Louis Vuitton: That classic, elegant logo seen on the tote bags or clutch purses of many a Toronto fashionista. Iconic, right? Stylish, yet whimsical, LV accessories are a must for the man or woman who knows how to give their look an edge.
Ever wonder about the story behind the label? Turns out Louis Vuitton, the French designer who founded the label back in the 1800’s – yes, it’s been around that long – started a brand from scratch in the midst of poverty-stricken Paris. Today, the company is a luxury culture mainstay and worth billions of dollars.
Here’s what you might not know about the eponymous Louis Vuitton brand.
Louis Vuitton – the original – was born into a working class family in the wooded, mountainous region of Anchay in Eastern France. At 16, he traveled alone to Paris, which was then a city struggling with widespread poverty, in the midst of the industrial revolution.
To make ends meet, Vuitton took an apprenticeship as a box-maker and packer, which he unexpectedly excelled at. What we think of today as classic luggage wasn’t something most people had access to at that point in time, so when travelling, people packed their belongings in trunks or crates. At the time, it was a specialized field and Vuitton – a skilled and precise packer – gained a reputation among Paris’s more stylish and upper-class citizens.
The birth of the brand
In his early thirties, Vuitton married a young woman and decided to strike out on his own. He opened up his own shop, specializing in both making crates and boxes for packing, as well as packing the boxes themselves. In an early version of “branding,” he advertised as being a specialist in packing high-fashion items. Eventually he designed his own line of storage trunks, which were stackable, waterproof and had signature flat tops.
With his keen eye for both style and practicality, the demand for his boxes grew so much that Vuitton soon had no choice but to move his operations to a larger warehouse, which is where he developed the signature monogram logo that became so iconic.
Vuitton saw many ups and downs throughout his career. At one point, he designed boxes for members of the European royalty, including the Empress of France. Later, however, he was forced to move his workshop from war-torn Paris and lay off all his staff. Through it all, he continued his craft until his death at the age of 70 in 1892. His son, Georges, then took over the brand and shaped it into what we know today as the luxury purse brand.
Louis Vuitton – the luxury brand – today
The junior Louis Vuitton quickly expanded, opening up stores in places like New York, Osaka and Bogota.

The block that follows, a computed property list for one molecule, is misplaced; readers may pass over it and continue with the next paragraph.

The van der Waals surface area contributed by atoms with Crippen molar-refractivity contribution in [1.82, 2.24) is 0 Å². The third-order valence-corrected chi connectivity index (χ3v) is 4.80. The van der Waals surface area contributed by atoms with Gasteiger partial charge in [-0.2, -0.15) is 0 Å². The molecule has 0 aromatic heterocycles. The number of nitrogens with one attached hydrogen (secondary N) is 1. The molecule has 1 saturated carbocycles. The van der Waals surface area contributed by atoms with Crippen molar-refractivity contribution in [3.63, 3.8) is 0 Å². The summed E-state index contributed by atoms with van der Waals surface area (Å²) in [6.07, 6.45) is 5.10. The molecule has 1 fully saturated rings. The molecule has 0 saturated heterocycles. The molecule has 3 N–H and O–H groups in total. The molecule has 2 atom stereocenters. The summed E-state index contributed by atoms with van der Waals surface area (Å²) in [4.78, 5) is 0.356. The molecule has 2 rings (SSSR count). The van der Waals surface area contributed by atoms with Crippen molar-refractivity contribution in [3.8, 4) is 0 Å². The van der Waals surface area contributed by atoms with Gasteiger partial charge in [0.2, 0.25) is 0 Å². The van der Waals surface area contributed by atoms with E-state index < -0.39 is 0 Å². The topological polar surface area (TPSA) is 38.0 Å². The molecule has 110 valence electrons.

It gained a strong following from the A-list crowd after a vanity case designed in collaboration with actress Sharon Stone was sold, with the proceeds going to the Foundation for AIDS Research in 2000. The line was a favourite with the Hilton sisters during the prime early millennium years, and is still widely anticipated on the runways every season.
The line – which has always been helmed by a member of the family – increasingly introduced more luxury items into its collection, including wallets, shoes and watches. This was heavily influenced by the introduction of designer Marc Jacobs as the brand’s Artistic Director, who held that role from 1997 to 2013. In 2004, the company celebrated its 150th anniversary, which is no small feat.
The brand today
Today the company is estimated to be worth $19 billion USD, and is consistently ranked as one of the world’s most valuable brands. It’s flagship stores can be found in most of the world’s luxury hotspots, including New York, London, Morocco and Madrid.
With a bit of luck and the right ambassador, almost any brand can gain status for a limited period of time. Peoples’ tastes change, however, and so do their needs. This makes it challenging for brands to consistently stay valuable and relevant among newer generations, who may not only have different needs, but different expectations for what they want their brands to stand for. In this sense, it’s remarkable that Louis Vuitton, once a small time trunk maker working out of war-torn Paris, has grown into a luxury label and managed to stay at the top of their game for so long.
So that sleek monogrammed clutch you saw someone waving around at the hotel bar last night? Much more than just a prhttps://www.loveyourpurse.ca/purse-repair.htmletty face. If you need designer name purse cleaning or require any handbag repair, contact Love Your Purse today.